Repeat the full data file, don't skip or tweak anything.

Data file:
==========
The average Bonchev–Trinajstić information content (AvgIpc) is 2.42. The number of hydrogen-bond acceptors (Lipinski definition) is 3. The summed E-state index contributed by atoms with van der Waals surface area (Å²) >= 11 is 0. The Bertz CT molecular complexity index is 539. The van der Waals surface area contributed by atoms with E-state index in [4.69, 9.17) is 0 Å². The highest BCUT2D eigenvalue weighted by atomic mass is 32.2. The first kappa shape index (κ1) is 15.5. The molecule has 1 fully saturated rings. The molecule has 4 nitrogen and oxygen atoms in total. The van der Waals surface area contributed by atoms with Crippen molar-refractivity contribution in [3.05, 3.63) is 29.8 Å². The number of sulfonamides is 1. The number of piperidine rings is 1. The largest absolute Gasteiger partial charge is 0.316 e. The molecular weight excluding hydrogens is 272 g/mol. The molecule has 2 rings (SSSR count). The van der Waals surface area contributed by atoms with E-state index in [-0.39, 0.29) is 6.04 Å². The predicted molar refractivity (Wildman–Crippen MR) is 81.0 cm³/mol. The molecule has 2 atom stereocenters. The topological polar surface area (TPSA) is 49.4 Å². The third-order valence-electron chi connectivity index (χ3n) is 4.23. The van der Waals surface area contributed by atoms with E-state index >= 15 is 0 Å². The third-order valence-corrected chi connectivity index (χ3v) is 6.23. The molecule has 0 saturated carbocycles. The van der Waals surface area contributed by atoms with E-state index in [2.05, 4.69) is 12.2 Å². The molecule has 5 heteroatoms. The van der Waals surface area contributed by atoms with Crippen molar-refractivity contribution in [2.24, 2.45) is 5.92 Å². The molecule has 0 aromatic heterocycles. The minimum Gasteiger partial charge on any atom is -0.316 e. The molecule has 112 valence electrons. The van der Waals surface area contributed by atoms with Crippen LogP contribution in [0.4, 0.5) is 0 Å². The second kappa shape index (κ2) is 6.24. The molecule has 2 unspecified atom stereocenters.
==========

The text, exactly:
The average Bonchev–Trinajstić information content (AvgIpc) is 2.42. The number of hydrogen-bond acceptors (Lipinski definition) is 3. The summed E-state index contributed by atoms with van der Waals surface area (Å²) >= 11 is 0. The Bertz CT molecular complexity index is 539. The van der Waals surface area contributed by atoms with E-state index in [4.69, 9.17) is 0 Å². The highest BCUT2D eigenvalue weighted by atomic mass is 32.2. The first kappa shape index (κ1) is 15.5. The molecule has 1 fully saturated rings. The molecule has 4 nitrogen and oxygen atoms in total. The van der Waals surface area contributed by atoms with Crippen molar-refractivity contribution in [3.05, 3.63) is 29.8 Å². The number of sulfonamides is 1. The number of piperidine rings is 1. The largest absolute Gasteiger partial charge is 0.316 e. The molecular weight excluding hydrogens is 272 g/mol. The molecule has 2 rings (SSSR count). The van der Waals surface area contributed by atoms with E-state index in [-0.39, 0.29) is 6.04 Å². The predicted molar refractivity (Wildman–Crippen MR) is 81.0 cm³/mol. The molecule has 2 atom stereocenters. The topological polar surface area (TPSA) is 49.4 Å². The third-order valence-electron chi connectivity index (χ3n) is 4.23. The van der Waals surface area contributed by atoms with E-state index >= 15 is 0 Å². The third-order valence-corrected chi connectivity index (χ3v) is 6.23. The molecule has 0 saturated carbocycles. The van der Waals surface area contributed by atoms with E-state index in [2.05, 4.69) is 12.2 Å². The molecule has 5 heteroatoms. The van der Waals surface area contributed by atoms with Crippen molar-refractivity contribution in [2.24, 2.45) is 5.92 Å². The molecule has 0 aromatic heterocycles. The minimum Gasteiger partial charge on any atom is -0.316 e. The molecule has 112 valence electrons. The van der Waals surface area contributed by atoms with Crippen LogP contribution in [0.4, 0.5) is 0 Å². The second kappa shape index (κ2) is 6.24. The molecule has 2 unspecified atom stereocenters.